• Comfort: Have you ever been in the back of a taxi on vacation and not put your seatbelt on—and for a split second relished in the intoxicating comfort, exhilaration, and freedom? Yeah, so have I. That said, it’s 2019 and you’re reading this review (and are, therefore, of above-average intelligence), so I have a feeling you usually buckle up. I want to make climbing helmets the new seatbelt, so I considered comfort as a top priority.
  • Weight: I had a friend projecting a new grade for over a year, and finally sent the day after he cut his hair. This irrelevant antidote is likely coincidence, but weight will play a huge factor in your comfort—and willingness to wear—your helmet. Short story: The lighter the better!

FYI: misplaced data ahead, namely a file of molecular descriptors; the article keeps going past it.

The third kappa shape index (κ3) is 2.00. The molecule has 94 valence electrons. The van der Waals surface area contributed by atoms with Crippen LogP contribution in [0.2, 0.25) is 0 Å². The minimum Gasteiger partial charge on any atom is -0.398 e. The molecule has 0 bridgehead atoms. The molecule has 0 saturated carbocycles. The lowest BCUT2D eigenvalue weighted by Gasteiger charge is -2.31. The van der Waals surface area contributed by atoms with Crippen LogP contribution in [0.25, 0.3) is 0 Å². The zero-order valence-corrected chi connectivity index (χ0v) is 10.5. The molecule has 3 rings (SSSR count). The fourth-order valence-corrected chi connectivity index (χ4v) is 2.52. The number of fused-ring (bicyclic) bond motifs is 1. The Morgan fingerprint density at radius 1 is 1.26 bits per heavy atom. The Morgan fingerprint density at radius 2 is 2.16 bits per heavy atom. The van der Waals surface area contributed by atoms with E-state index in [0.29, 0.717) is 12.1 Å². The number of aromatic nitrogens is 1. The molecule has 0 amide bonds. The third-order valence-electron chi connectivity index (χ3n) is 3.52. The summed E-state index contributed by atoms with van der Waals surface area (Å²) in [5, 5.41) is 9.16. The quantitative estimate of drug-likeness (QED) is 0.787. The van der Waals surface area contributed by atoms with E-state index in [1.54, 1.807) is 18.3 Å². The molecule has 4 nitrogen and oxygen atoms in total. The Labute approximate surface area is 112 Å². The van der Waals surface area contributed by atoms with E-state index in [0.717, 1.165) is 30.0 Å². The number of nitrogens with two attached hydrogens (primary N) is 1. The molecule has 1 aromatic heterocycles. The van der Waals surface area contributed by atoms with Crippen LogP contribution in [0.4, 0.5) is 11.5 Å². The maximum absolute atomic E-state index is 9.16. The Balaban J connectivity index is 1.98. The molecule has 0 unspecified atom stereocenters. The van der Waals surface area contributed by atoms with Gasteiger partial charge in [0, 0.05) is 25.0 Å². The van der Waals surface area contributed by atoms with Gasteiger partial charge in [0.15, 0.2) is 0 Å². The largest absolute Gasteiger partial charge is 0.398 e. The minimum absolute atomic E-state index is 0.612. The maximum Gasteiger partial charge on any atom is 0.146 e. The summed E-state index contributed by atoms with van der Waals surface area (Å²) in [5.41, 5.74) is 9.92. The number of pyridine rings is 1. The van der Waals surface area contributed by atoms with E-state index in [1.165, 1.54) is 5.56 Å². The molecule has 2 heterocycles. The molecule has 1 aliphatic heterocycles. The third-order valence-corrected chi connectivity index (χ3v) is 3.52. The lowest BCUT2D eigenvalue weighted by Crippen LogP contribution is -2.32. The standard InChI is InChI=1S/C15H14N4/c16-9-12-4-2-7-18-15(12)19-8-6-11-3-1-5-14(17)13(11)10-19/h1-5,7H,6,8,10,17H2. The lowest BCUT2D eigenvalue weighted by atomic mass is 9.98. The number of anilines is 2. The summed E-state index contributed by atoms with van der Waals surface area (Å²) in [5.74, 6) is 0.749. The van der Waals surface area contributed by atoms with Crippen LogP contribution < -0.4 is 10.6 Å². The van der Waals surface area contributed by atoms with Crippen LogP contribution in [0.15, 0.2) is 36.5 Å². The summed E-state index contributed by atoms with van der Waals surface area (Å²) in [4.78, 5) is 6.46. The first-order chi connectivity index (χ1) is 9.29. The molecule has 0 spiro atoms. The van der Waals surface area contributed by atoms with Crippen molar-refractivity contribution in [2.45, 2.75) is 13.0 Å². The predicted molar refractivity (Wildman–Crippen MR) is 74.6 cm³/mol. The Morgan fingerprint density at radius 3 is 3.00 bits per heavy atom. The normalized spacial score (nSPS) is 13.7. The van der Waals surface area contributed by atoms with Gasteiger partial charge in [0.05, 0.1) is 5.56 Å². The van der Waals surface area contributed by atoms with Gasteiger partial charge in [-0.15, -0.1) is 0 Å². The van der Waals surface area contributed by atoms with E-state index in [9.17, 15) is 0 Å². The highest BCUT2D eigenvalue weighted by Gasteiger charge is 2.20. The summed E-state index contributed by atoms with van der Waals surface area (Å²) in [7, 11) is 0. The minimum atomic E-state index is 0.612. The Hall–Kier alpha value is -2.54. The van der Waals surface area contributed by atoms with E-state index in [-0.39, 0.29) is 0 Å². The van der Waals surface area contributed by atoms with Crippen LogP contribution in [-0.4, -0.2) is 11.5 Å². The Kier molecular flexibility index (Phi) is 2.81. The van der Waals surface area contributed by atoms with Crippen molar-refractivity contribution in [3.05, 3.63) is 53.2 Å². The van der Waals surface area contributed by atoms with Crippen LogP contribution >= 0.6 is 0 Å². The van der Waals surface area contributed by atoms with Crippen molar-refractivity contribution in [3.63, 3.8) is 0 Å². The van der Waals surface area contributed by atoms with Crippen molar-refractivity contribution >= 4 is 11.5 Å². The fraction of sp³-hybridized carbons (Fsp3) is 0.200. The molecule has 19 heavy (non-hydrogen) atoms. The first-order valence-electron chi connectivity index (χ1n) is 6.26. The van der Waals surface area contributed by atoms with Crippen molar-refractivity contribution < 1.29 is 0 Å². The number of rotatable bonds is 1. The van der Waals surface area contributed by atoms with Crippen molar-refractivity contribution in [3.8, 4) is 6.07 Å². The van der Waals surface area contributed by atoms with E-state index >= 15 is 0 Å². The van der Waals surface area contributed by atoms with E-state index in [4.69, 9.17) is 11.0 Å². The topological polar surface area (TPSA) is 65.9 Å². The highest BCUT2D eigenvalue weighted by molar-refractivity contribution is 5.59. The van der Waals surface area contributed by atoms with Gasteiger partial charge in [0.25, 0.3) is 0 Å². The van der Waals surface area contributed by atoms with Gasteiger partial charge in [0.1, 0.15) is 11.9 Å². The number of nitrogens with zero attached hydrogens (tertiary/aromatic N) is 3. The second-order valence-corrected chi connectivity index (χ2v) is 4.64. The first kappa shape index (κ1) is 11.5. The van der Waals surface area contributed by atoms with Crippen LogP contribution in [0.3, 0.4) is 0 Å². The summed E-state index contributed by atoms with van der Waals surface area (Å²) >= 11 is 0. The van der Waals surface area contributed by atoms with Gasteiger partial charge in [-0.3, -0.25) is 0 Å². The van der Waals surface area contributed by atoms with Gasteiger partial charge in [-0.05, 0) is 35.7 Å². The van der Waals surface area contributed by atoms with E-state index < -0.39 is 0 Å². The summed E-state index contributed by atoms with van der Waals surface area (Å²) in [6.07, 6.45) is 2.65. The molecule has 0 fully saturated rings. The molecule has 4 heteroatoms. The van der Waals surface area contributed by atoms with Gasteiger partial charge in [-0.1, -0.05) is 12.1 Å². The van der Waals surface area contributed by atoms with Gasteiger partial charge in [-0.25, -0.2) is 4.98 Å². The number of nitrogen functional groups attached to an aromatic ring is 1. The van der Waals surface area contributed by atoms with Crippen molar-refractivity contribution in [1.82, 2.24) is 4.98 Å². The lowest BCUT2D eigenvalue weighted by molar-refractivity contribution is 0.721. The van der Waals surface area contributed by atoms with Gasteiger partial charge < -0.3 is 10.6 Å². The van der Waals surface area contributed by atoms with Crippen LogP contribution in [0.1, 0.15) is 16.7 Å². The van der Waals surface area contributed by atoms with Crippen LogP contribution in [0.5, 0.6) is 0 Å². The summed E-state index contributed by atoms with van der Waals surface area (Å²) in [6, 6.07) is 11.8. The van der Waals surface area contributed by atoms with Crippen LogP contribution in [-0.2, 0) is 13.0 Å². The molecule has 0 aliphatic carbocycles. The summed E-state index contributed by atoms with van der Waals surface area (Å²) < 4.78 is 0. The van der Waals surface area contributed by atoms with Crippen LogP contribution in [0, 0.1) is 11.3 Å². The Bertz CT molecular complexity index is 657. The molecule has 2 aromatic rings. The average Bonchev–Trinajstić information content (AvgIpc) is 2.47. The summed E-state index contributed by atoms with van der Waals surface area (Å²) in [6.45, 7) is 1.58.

• Appearance: Obviously not the most important factor when considering life or death, but hey—if you look like a weird space invader/transformer, you might be tempted to leave it at home. I prefer a more classic-looking helmet, but this didn’t play a huge role in my decision making.
  • Ventilation: This is particularly important if you run hot. Ventilation usually comes in the form of breaks in the helmet—which, at an extremely low likelihood, could make the helmet less safe. I run cold, so I actually like my helmet to keep me warm most of the time. But I factored in ventilation for all the hot-headed climbers out there.
  • Durability: How long your helmet will last depends a lot on how well you take care of it. The lighter helmets tend to be less durable. So if you want something you can toss around, you’ll have to accept a heavier object on your head.

The Best Climbing Helmet

  1. Mammut Wall Rider

    Price: $120